Tuesday, September 3, 2013

CD Review: Steve Hillage's Live In England 1979

Live In England 1979

(Gonzo Multimedia)

An important member of progressive rock's royal family, guitarist Steve Hillage had his fingers in a number of groundbreaking and influential prog-rock outfits of the late 1960s and early '70s. With keyboardist/guitarist Dave Stewart (no, not the Eurythmics guy), Hillage formed the group Uriel, which evolved into prog cult faves Egg after Hillage's departure for school.

Progressive Rock Royalty

The guitarist popped up a couple years later to form the short-lived prog outfit Khan with Stewart, the band releasing one acclaimed album, 1972's Space Shanty, after which Hillage hooked up with former Soft Machine guitarist Daevid Allen in the influential psychedelic experimental prog band Gong. Hillage contributed fretwork and songwriting to three of Gong's most important albums: 1973's Flying Teapot and Angel Egg, and 1974's You.

After reuniting with Stewart and Egg to record that band's third and final album, 1974's The Civil Surface, Hillage hung out his shingle and begun flying solo with the 1975 release of his excellent debut album, Fish Rising. A number of acclaimed albums would follow, including 1976's L and the following year's Motivation Radio. By the mid-1980s, however, Hillage had turned to production, working on albums by Simple Minds and Robyn Hitchcock before virtually disappearing from music altogether. He would resurface in the 1990s, working with electronic dance band the Orb before launching his own electronic outfit System 7, with which he has explored the far reaches of popular music well into the 2000s.

Steve Hillage's Live In England 1979

In 1979, however, Hillage and band were touring in support of that year's Live Herald album, itself a collection of fine performances of material from across the previous half-decade of Hillage's career. Live In England 1979, a two-disc CD/DVD set, takes the Live Herald tracklist one step further…capturing a February 1979 performance by Hillage at The University of Kent, this Gonzo Multimedia release offers up over an hour of mind-bending prog-rock audio but also a video version of the performance.

Live In England 1979 opens with the psychedelic-tinged six-minute rocker "The Salmon Song," taken from Hillage's debut disc, that offers up plenty of screaming guitars courtesy Hillage and his old friend Dave Stewart, and some amazing percussion work by drummer Andy Anderson. "Unzipping the Zype" is a freeform band jam that includes synthesizer wizard (and longtime Hillage partner) Miquette Giraudy and bassist John McKenzie along with Hillage, Stewart, and Anderson, every band member getting an instrumental moment in the spotlight while Hillage and Giraudy share vocals. The song is a spacey amalgam of prog-rock, jazzy licks, electronic riffing, and heady percussion.

Electrick Gypsies

Hillage's take on Donovan's "Hurdy Gurdy Man" is taken from the guitarist's album L and twisted into a hallucinogenic musical landscape that the composer wouldn't recognize. With Giraudy's synth swirls providing a multi-hued backdrop, the band's gorgeous vocal harmonies, and Hillage's imaginative guitar licks take the hippie anthem to an entirely higher plane of consciousness. Ditto for the band's take on George Harrison's classic "It's All Too Much" (taken from the Beatles' Yellow Submarine album), the performance graced by dancing synths, melodic vocals, and gorgeous guitar lines.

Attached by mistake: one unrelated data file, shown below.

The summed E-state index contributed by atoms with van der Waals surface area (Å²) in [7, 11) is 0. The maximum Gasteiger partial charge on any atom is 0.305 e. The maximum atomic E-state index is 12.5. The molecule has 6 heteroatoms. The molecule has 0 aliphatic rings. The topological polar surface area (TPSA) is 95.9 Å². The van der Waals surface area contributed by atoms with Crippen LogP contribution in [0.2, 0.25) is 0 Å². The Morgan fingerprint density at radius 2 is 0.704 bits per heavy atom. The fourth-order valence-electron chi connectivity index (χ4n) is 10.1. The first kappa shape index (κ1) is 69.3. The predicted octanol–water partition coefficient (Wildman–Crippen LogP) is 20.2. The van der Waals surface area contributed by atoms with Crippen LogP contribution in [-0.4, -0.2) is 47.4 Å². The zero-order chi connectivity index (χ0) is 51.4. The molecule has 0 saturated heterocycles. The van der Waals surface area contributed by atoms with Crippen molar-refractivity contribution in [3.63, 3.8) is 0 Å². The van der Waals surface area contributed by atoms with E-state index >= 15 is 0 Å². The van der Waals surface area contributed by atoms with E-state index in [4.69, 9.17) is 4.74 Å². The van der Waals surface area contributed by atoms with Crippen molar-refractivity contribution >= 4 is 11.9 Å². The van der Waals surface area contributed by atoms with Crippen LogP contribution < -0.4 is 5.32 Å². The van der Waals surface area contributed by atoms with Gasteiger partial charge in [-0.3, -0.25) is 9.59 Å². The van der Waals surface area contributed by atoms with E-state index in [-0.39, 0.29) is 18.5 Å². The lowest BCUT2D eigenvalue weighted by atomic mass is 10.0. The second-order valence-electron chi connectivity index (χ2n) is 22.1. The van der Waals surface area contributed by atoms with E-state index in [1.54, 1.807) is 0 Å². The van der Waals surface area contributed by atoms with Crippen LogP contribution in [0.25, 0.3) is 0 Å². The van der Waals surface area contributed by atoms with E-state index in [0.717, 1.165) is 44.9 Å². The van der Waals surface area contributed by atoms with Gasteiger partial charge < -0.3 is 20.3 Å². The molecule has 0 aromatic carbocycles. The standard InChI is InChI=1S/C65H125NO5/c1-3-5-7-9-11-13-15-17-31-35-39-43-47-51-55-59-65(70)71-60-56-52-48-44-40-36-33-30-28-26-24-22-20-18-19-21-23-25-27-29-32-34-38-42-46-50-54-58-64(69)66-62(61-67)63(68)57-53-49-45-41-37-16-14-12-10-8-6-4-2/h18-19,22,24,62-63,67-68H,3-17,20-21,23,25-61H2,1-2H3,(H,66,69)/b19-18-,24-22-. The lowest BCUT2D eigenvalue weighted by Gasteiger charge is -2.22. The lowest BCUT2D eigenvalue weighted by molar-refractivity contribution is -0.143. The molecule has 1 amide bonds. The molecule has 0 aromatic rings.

Two bonus tracks on Live In England 1979 are actually live performances from an uncredited 1977 show, perhaps the Rainbow Theatre show in London that was partially documented by Live Herald. Both "Hurdy Gurdy Glissando" and "Electrick Gypsies" are culled from Hillage's L album, the former ostensibly inspired by the Donovan tune, Hillage and crew taking their vision to deliciously mind-altering extremes, the performance a third eye-opening psychedelic brew of soaring guitars; buzzing, throbbing synthesizers; breakneck percussion; and fluid bass lines that mix jazzy and classical elements into the prog-rock stew. The latter is a more straight-forward 1970s-era hard rock number but with plenty of proggy flourishes like phased fretwork, jazzy percussion, odd time changes, and oscillating synth riffs livening up the performance.    

The Reverend's Bottom Line

The DVD portion of Live In England 1979 offers up pretty much the entire audio portion of the set, minus the 1977 live bonus tracks but including the ethereal dueling acoustic and electric guitars of "Radio," a simply stunning performance that emerges from billowing clouds of smoke-machine generated fog, as well as the scorching "Light in the Sky," another period rocker with plenty of spacey visuals, Giraudy's oddball vocals, and Hillage's lively fretwork. The DVD also includes a 2006 interview with Hillage and Giraudy talking about the Live Herald album and the tour documented by Live In England 1979.  

Overall, Live In England 1979 offers up a fine representation of the Steve Hillage Band on stage as well as the guitarist's creative state of mind during the latter part of the 1970s as Hillage explored the outer reaches of the psych, prog, and hard rock universes. The CD and DVD are a lot of fun, and a welcome reminder of Hillage's immense and often underrated talents and his hallowed status as one of progressive rock's great guitarists and composers.

(Click here to buy Steve Hillage's Live In England 1979 from Amazon.com)

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